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Salazar to have exploratory surgery on shoulder

MLB.com @MLBastian

OAKLAND -- Danny Salazar has struggled to make any progress in his comeback from a right shoulder injury this season. In a few days, the Indians expect to know what exactly has been ailing the hard-throwing pitcher.

On Saturday, the Indians announced that Salazar is scheduled to undergo exploratory surgery on his right shoulder on Monday, with Dr. Keith Meister set to perform the procedure. After the surgery, the team will know more specifics about the timetable for Salazar's rehab and potential return.

OAKLAND -- Danny Salazar has struggled to make any progress in his comeback from a right shoulder injury this season. In a few days, the Indians expect to know what exactly has been ailing the hard-throwing pitcher.

On Saturday, the Indians announced that Salazar is scheduled to undergo exploratory surgery on his right shoulder on Monday, with Dr. Keith Meister set to perform the procedure. After the surgery, the team will know more specifics about the timetable for Salazar's rehab and potential return.

Heading into this season, Salazar was expected to be a key part of the Indians' rotation, but he injured his shoulder during a winter workout in January and arrived at Spring Training behind the rest of the pitchers. At the time, the team expressed optimism about Salazar making a healthy return, but he has hit several snags in his throwing program in the months since the preseason.

At two different points in May, Salazar receiveved a pair of injections in his shoulder -- one a PRP injection, the other a cortisone shot -- and was shut down from throwing for a period of time after each. After resuming his throwing program both times, Salazar still encountered lingering issues with his shoulder. The Indians have noted that Salazar has dealt with an impingement and described the problem as right rotator cuff tendinitis.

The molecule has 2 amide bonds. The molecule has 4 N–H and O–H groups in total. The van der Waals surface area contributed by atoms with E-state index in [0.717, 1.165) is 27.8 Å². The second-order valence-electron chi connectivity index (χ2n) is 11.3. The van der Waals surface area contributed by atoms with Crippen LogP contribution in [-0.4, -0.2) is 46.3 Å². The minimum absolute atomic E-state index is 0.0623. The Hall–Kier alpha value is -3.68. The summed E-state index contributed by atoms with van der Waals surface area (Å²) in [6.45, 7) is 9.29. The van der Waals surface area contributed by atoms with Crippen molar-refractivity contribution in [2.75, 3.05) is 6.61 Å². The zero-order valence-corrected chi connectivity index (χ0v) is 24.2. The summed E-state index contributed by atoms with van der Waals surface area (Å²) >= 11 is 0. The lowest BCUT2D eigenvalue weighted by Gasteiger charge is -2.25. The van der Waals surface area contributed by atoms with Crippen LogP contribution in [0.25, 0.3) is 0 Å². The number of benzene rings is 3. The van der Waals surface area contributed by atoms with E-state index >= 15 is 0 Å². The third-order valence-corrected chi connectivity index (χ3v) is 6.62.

Salazar's absence from the rotation during the spring opened the door for right-hander Mike Clevinger to seize a full-time role as a starter rather than be considered for the bullpen. During this season, the Indians have also leaned on rookies Shane Bieber and Adam Plutko to help stabilize the back end of the rotation due to not having Salazar as a viable solution.

 Video: CLE@STL: Bieber K's 5 over 6 frames, collects 1st hit

Back in 2013, Salazar burst onto the scene with his high-octane fastball and a devastating split-change that was arguably one of the best pitches in baseball. That year, the untested rookie was even given the nod in the American League Wild Card Game against the Rays due to his tantalizing stuff on the mound. By 2015, Salazar was a rotation regular, winning 14 games and punching out 195 batters in 185 innings.

Salazar, who had Tommy John surgery as a Minor Leaguer in 2010, began to encounter more arm troubles in '16.

Through June, Salazar was 10-3 with a 2.22 ERA and was making a case to start for the AL in the All-Star Game. The righty earned a spot on the roster for the Midsummer Classic but did not participate after arm soreness began to arise. Salazar only logged 10 starts from July 1 on that season while dealing with elbow, shoulder and forearm problems, and he was only available as a reliever for the World Series against the Cubs.

Dating back to July 1, 2016, Salazar has posted a 5.20 ERA with a 1.49 WHIP in 147 innings, in which he has allowed 154 hits, including 24 home runs. The pitcher spent time on the disabled list with right elbow and shoulder injuries again in 2017 and -- for the second year in a row -- was unavailable as a starter by the time the postseason arrived.

Salazar hoped to have put all that behind him, even shifting the bulk of his offseason training to Cleveland before this season in order to work more closely with the team's training staff. Over the winter, the pitcher also avoided arbitation by signing a one-year, $5 million contract, which seemed like a steal given his potential. That potential has yet to be realized in 2018 in the form of a single pitch, and his availability for the rest of the year is again in doubt.

Jordan Bastian has covered the Indians for MLB.com since 2011, and previously covered the Blue Jays from 2006-10. Read his blog, Major League Bastian, follow him on Twitter @MLBastian and Facebook

Cleveland Indians, Danny Salazar